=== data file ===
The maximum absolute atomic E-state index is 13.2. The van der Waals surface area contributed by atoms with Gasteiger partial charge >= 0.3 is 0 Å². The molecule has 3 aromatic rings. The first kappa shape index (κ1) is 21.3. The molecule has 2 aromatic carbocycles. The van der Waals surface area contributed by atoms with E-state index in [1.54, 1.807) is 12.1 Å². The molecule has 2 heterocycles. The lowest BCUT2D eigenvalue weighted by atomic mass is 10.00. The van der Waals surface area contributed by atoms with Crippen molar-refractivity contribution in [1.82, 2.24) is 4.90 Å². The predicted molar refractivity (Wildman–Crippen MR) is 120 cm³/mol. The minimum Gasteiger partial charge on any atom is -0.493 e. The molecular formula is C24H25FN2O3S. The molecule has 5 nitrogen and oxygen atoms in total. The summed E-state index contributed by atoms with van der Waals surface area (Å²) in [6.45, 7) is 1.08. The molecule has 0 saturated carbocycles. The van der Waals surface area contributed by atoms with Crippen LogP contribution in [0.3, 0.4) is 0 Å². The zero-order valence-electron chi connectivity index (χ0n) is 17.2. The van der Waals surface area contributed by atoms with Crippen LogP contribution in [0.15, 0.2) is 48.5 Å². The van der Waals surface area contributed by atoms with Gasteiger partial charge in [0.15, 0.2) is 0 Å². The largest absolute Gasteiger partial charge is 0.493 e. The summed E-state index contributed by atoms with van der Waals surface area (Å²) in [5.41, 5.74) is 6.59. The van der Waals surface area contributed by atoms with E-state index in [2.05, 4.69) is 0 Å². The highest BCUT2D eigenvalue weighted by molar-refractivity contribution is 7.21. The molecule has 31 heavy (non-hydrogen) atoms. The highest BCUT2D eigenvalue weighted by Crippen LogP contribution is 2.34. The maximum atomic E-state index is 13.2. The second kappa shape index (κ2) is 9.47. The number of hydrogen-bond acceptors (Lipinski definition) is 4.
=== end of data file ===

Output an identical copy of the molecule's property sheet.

The maximum absolute atomic E-state index is 13.2. The van der Waals surface area contributed by atoms with Gasteiger partial charge >= 0.3 is 0 Å². The molecule has 3 aromatic rings. The first kappa shape index (κ1) is 21.3. The molecule has 2 aromatic carbocycles. The van der Waals surface area contributed by atoms with E-state index in [1.54, 1.807) is 12.1 Å². The molecule has 2 heterocycles. The lowest BCUT2D eigenvalue weighted by atomic mass is 10.00. The van der Waals surface area contributed by atoms with Crippen molar-refractivity contribution in [1.82, 2.24) is 4.90 Å². The predicted molar refractivity (Wildman–Crippen MR) is 120 cm³/mol. The minimum Gasteiger partial charge on any atom is -0.493 e. The molecular formula is C24H25FN2O3S. The molecule has 5 nitrogen and oxygen atoms in total. The summed E-state index contributed by atoms with van der Waals surface area (Å²) in [6.45, 7) is 1.08. The molecule has 0 saturated carbocycles. The van der Waals surface area contributed by atoms with Crippen LogP contribution in [0.3, 0.4) is 0 Å². The zero-order valence-electron chi connectivity index (χ0n) is 17.2. The van der Waals surface area contributed by atoms with Crippen LogP contribution in [0.15, 0.2) is 48.5 Å². The van der Waals surface area contributed by atoms with Gasteiger partial charge in [0.15, 0.2) is 0 Å². The largest absolute Gasteiger partial charge is 0.493 e. The summed E-state index contributed by atoms with van der Waals surface area (Å²) in [5.41, 5.74) is 6.59. The van der Waals surface area contributed by atoms with E-state index in [2.05, 4.69) is 0 Å². The highest BCUT2D eigenvalue weighted by molar-refractivity contribution is 7.21. The molecule has 31 heavy (non-hydrogen) atoms. The highest BCUT2D eigenvalue weighted by Crippen LogP contribution is 2.34. The maximum atomic E-state index is 13.2. The second kappa shape index (κ2) is 9.47. The number of hydrogen-bond acceptors (Lipinski definition) is 4.